Early in the month my wife’s parents stopped over on the way to and from a visit with friends and family in a couple of neighboring states.  My father-in-law and son spent some time on a cold day riding around in the driveway.  Here’s my father-in-law on the Trek Navigator 1.0 I bought in August.  This was taken before I got a set of SKS fenders with mudflaps for my birthday and a Planet Bike rear rack for Christmas.

Jim-Riding

December was an eventful month.  Ron, employed longer by may agency than probably any other person at the time, retired.  Ron’s the guy who taught me how to witch for water, about synthetic motor oils, in addition to being the one person I respected enough to let use my office as a hallway from time to time and who, when he flared up at some ass-hatted thing I said or did, I listened to without anger.  Our unit misses him, and I am grateful for his participation in my real-world education.

The weekend of Ron’s retirement party, my family celebrated the birthday of one of my favorite relatives, a cousin who resided in the town where I work and with whom I visited pretty regularly.  The day after her party, she took ill and was transported to the local hospital where she died early the following morning.  The week after that, I marked another year closer to my own half-century.

Last Christmas Eve and Christmas Day we spent at home with friends and part of my extended family.  On the day after Christmas, we again traveled to my wife’s family home where we remained about a week.  My son and I threw snowballs at each other, he made snow-angels and kicked the little snow-men I made for him to destroy.  We had a good visit.  While there, I rode a 40 year-old Raleigh Grand Prix and really liked it.  I started thinking about buying a really old, really cheap road-bike pedal longer distances than I can reasonably cover in limited time on my Trek Navigator.  My son (not yet four years of age) enjoys making pictures with my camera when he can get his hands on it.  He took this and other pictures of things of interest to him –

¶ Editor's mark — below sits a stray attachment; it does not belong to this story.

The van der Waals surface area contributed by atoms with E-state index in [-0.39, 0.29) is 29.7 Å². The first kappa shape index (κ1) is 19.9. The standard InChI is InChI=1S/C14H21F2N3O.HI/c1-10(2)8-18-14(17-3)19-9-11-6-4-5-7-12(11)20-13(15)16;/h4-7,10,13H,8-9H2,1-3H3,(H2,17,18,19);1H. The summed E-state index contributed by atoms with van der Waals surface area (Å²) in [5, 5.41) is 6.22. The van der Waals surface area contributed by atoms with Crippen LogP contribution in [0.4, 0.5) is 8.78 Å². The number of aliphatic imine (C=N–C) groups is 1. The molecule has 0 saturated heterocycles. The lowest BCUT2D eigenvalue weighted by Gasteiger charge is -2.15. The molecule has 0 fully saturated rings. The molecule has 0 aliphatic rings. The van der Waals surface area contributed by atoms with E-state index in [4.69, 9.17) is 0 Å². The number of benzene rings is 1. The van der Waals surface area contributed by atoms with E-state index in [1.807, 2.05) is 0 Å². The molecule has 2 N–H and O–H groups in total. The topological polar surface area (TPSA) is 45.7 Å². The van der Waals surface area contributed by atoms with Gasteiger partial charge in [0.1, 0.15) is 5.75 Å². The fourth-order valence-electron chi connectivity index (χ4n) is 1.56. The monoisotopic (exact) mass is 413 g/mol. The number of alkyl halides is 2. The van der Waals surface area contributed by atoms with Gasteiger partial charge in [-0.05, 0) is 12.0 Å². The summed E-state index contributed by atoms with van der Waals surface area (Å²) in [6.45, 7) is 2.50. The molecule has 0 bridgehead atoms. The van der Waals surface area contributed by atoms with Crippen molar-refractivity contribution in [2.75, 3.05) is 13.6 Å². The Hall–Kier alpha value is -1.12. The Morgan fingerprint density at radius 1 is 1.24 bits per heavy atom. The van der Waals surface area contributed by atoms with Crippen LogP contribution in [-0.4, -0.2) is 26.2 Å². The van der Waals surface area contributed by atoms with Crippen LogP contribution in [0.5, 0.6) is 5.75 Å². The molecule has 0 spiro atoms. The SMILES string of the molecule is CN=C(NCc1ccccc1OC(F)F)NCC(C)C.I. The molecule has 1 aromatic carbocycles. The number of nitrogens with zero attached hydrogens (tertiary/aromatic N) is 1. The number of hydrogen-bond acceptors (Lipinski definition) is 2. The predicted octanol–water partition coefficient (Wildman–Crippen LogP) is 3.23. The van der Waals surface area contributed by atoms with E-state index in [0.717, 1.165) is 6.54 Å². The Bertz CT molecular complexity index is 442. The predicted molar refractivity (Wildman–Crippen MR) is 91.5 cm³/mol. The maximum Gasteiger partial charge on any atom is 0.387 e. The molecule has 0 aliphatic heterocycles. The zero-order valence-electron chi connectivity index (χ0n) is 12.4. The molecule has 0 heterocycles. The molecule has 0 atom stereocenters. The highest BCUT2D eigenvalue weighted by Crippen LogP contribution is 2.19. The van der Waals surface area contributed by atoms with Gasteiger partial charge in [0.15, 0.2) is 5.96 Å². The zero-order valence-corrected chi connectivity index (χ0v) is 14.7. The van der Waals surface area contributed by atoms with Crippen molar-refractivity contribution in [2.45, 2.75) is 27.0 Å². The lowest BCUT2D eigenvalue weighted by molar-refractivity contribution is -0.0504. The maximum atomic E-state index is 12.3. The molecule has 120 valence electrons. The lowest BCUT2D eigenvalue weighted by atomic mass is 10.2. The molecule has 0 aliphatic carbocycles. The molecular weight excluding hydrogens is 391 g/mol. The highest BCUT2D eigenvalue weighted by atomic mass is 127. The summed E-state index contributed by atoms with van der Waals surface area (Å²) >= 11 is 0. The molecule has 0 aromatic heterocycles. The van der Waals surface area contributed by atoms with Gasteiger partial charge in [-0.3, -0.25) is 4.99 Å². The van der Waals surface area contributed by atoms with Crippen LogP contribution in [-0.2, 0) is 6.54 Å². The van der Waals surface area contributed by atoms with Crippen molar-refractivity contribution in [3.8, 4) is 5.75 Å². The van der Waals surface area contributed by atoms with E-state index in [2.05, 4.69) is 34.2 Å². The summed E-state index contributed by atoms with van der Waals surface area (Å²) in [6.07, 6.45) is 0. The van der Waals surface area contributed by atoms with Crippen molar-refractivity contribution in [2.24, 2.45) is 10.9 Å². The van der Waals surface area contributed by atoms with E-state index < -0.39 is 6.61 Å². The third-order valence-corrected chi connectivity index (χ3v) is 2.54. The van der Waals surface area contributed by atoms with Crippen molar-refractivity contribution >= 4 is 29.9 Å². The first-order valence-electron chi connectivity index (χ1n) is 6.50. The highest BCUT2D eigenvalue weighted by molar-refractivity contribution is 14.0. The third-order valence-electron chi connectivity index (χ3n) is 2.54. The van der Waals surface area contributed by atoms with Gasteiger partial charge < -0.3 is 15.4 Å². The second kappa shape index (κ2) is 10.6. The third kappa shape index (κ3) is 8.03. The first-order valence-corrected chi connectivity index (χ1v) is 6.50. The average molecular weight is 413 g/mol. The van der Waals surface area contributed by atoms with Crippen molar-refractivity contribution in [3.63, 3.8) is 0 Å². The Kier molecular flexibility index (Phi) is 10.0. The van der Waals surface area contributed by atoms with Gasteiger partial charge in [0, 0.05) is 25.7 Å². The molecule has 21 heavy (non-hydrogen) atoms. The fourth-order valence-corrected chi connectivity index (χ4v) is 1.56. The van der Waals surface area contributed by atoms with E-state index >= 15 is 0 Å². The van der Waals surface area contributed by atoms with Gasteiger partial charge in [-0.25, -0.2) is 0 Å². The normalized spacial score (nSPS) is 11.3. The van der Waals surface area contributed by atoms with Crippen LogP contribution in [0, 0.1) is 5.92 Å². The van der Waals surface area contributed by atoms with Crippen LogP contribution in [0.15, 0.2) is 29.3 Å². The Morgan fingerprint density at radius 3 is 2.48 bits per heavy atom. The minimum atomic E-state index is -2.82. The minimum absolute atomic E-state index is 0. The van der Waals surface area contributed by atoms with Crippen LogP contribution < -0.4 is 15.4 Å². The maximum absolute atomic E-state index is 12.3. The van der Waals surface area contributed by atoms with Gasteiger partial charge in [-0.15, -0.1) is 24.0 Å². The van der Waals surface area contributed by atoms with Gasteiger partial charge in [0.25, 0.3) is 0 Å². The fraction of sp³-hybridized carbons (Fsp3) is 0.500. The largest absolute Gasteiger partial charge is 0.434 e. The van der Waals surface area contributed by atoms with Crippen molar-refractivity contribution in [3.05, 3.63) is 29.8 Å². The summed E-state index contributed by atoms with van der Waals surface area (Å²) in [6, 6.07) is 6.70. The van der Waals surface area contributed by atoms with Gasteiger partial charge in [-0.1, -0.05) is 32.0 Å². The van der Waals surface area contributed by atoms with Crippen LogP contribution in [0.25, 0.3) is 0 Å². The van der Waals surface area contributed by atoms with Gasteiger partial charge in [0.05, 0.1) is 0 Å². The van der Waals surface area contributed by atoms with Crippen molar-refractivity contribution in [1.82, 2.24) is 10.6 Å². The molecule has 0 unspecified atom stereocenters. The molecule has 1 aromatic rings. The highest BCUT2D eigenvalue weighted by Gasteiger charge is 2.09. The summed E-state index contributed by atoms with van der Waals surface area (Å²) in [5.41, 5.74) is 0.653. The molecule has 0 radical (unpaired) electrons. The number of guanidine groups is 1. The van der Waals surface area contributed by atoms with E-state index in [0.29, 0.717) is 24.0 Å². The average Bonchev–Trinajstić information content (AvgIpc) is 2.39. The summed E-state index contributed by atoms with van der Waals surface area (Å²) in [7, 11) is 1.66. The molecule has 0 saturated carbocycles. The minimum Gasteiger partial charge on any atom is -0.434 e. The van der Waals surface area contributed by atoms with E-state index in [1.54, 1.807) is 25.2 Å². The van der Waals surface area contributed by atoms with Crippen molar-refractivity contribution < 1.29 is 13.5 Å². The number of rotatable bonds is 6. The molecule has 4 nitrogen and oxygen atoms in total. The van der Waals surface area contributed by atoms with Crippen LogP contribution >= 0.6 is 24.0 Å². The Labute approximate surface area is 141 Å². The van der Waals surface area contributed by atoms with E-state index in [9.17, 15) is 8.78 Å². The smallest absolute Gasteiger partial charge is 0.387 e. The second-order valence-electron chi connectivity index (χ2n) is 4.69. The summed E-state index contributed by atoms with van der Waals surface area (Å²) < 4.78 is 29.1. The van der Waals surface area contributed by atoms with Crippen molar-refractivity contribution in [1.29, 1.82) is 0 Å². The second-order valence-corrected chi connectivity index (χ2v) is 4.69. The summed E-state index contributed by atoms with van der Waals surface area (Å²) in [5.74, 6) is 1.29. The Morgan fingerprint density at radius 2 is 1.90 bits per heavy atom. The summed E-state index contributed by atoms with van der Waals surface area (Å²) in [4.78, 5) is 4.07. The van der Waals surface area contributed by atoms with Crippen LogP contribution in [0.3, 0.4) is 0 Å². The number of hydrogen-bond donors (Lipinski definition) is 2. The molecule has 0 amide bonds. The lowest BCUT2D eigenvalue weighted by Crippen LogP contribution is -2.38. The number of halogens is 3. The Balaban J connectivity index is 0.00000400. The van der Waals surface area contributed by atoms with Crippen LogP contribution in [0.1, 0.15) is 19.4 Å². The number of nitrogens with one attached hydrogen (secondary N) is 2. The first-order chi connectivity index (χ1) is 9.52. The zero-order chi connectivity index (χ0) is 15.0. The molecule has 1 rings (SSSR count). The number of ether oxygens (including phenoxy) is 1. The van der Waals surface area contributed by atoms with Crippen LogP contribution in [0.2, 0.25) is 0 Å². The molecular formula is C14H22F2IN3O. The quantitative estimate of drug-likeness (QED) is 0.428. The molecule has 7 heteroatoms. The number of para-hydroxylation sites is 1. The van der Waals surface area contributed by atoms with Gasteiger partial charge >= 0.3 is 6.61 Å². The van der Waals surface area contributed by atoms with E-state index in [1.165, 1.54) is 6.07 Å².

Snowman

Paddling

2011 was a bad year for paddling.  I think I may have canoed and kayaked about six or seven times, if that.  My son’s old enough to really miss me when I’m away on a Saturday or Sunday, I’ve had family obligations to fulfill, my summer was busy with deadline work, I had trouble with my E-68’s hullskin fitting properly on its frame and wanted to throw the kayak into traffic or burn it.  I guess, mostly, time spent with my family is more important to me than recreational activity away from them, although I do still need solitude.  I skipped congregational worship less in 2011 than any year in recent memory, probably because I have really enjoyed being a part of the small congregation.  Smart people, real theological discussion and teaching of the sort that character in Fiddler on the Roof imagines he’d have if riches were his.  Lately, I’ve started “teaching” a secondary Sunday School class.

Cycling

I’ve mentioned elsewhere, maybe in this space, that I’ve enjoyed bicycling more than almost any other fitness activity because it’s something I can do right from home; I don’t have to load up a bunch of gear on my car and drive some place to bike.  It doesn’t sound like much, but I’ve been pedaling about 25 – 30 miles a week.  Several times I’ve ridden to Sunday service.  Probably the greatest distance I’ve biked in one day has been 12 or so miles.  Takes a long time on my bike.  I’ve ridden whenever I’ve had the chance, whatever the weather.  I bought a couple pairs of cold weather cycling tights.  I got bicycle clips to keep my cuffs out of the chains when I pedal in jeans or sweats.

Here’s a picture of my bike that I took today at a local nature preserve.  Bike needs cleaned-up, and maybe I’ll get to it this week.  That rack bag is a Zefal that came with an apparently out of production seat-post rack – both in nearly new condition for $10.00 from the local bike mechanic.  The rack on the bicycle is a Planet Bike Eco Rack, the fenders are SKS, and the lights are Blackburn Flea USB rechargeables.

Trek-Navigator-1.0